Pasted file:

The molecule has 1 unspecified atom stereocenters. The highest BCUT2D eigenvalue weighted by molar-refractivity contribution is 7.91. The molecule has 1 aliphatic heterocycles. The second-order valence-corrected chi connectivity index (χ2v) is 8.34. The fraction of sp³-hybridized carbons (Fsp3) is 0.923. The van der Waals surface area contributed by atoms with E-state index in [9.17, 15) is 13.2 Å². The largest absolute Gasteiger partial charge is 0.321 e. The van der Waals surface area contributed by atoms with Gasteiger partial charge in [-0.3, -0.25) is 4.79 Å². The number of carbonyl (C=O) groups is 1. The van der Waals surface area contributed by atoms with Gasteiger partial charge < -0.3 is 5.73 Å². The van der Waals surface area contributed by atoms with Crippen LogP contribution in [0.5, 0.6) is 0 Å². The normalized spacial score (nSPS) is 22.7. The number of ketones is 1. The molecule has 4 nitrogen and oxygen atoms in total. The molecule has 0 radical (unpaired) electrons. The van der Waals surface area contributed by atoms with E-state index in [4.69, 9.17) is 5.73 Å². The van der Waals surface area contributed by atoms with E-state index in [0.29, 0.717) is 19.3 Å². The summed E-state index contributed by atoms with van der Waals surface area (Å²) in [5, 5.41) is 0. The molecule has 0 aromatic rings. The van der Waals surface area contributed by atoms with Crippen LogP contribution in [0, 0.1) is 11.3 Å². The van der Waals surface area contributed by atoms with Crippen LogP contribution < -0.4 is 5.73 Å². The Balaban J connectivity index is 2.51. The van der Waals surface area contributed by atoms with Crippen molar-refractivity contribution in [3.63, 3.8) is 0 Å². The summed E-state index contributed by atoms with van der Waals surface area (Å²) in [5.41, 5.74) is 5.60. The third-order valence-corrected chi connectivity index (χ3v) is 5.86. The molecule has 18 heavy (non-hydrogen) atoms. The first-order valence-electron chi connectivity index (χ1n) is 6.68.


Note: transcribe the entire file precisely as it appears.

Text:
The molecule has 1 unspecified atom stereocenters. The highest BCUT2D eigenvalue weighted by molar-refractivity contribution is 7.91. The molecule has 1 aliphatic heterocycles. The second-order valence-corrected chi connectivity index (χ2v) is 8.34. The fraction of sp³-hybridized carbons (Fsp3) is 0.923. The van der Waals surface area contributed by atoms with E-state index in [9.17, 15) is 13.2 Å². The largest absolute Gasteiger partial charge is 0.321 e. The van der Waals surface area contributed by atoms with Gasteiger partial charge in [-0.3, -0.25) is 4.79 Å². The number of carbonyl (C=O) groups is 1. The van der Waals surface area contributed by atoms with Gasteiger partial charge < -0.3 is 5.73 Å². The van der Waals surface area contributed by atoms with Crippen LogP contribution in [0.5, 0.6) is 0 Å². The normalized spacial score (nSPS) is 22.7. The number of ketones is 1. The molecule has 4 nitrogen and oxygen atoms in total. The molecule has 0 radical (unpaired) electrons. The van der Waals surface area contributed by atoms with E-state index in [4.69, 9.17) is 5.73 Å². The van der Waals surface area contributed by atoms with E-state index in [0.29, 0.717) is 19.3 Å². The summed E-state index contributed by atoms with van der Waals surface area (Å²) in [5, 5.41) is 0. The molecule has 0 aromatic rings. The van der Waals surface area contributed by atoms with Crippen LogP contribution in [0, 0.1) is 11.3 Å². The van der Waals surface area contributed by atoms with Crippen LogP contribution < -0.4 is 5.73 Å². The Balaban J connectivity index is 2.51. The van der Waals surface area contributed by atoms with Crippen molar-refractivity contribution in [3.63, 3.8) is 0 Å². The summed E-state index contributed by atoms with van der Waals surface area (Å²) in [5.41, 5.74) is 5.60. The third-order valence-corrected chi connectivity index (χ3v) is 5.86. The molecule has 18 heavy (non-hydrogen) atoms. The first-order valence-electron chi connectivity index (χ1n) is 6.68.